Saturday, June 12, 2021 19:50

Table of contents >> LINQ > LINQ

LINQ

Finally, we now know enough to start talking about LINQ, which is an acronym for Language Integrated Query which is basically just a fancy way of doing queries and SQL-like things in C#. If you don’t know what SQL is, you should probably research about it a bit first, but, at a macro level, SQL (Structured Query Language) is just a language for interacting with databases. In our case, LINQ is used for the same macro concept: interacting with collections of data, directly in memory, using only C#, with strong type support.

What does strong type mean? Well, assuming you have the slightest idea about SQL, the basic syntax for selecting some numeric values which are less than a certain value from a database table named Numbers (…duh!) is this one: SELECT number FROM Numbers WHERE number < 5;. In C#, we would be forced to write that SQL query, that syntax, using a string variable, something like this:


The problem with this approach is the fact that we are using a string. Strings are prone to errors, we can at any time mistype a letter and the compiler would give us no error. If we typed Number instead of Numbers, why would the compiler show us an error? For it, it is a simple string, and it is a valid syntax. It does not understand that we intend it as a query, an SQL statement that does something on a database. For all it cares, it could just as well be a paragraph from a Sci-Fi novel. And if you ever decide to rename your database table, good luck hunting all the query strings in your application, to update them with the new name!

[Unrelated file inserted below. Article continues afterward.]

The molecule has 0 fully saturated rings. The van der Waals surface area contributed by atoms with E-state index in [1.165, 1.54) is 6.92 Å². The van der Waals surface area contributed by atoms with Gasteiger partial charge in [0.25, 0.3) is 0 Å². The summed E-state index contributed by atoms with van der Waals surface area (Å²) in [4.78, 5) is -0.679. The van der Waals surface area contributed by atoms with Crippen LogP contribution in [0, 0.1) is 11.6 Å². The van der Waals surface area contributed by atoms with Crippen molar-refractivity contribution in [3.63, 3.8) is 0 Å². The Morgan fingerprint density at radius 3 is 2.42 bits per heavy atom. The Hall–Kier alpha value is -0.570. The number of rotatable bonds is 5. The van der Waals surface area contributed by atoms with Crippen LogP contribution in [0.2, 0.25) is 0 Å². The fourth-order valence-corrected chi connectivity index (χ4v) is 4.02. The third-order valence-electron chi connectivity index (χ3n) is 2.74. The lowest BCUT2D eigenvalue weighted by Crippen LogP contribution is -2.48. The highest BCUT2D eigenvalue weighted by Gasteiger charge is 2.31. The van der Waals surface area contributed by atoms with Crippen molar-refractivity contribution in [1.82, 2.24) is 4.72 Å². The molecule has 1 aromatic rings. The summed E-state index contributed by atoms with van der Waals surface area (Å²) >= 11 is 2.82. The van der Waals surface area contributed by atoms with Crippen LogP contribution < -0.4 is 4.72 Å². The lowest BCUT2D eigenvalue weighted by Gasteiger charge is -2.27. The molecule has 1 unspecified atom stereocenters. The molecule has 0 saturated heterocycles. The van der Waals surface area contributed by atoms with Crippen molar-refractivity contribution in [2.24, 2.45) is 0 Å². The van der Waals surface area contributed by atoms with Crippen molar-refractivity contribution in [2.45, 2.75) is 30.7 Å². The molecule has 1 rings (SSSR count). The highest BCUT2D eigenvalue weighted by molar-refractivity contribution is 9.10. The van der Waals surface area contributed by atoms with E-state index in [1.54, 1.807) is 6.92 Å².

What would be wonderful is for us to use variables, types and the C# language in general for the query itself, such that if we mistyped something, an error would show up. That would be the above mentioned strong typing, we would be using the constructs of the language itself to write our query, and not declare it as a string. Fortunately, this is exactly what LINQ was designed for.

For the sake of simplicity, we will not be using a real database to get our data, instead, we will declare a simple int array and pretend it is a database table:

See code changes


Legend:

  • green lines with a plus near the line numbers are newly added lines
  • red lines with a minus near the line numbers are removed lines



The above syntax, in which we declare a variable named result, of type IEnumerable, and we assigned a weird syntax to it, is the direct C# translation of the initial string query, and it was written with the help of LINQ. You can figure this out because of the using System.Linq; statement added at the top of the file: if you remove that line, you will get a compiler error, because, obviously, what I wrote above is not valid syntax that can be directly converted to MSIL. It involves a ton of syntactic sugar that the compiler has to desugarize.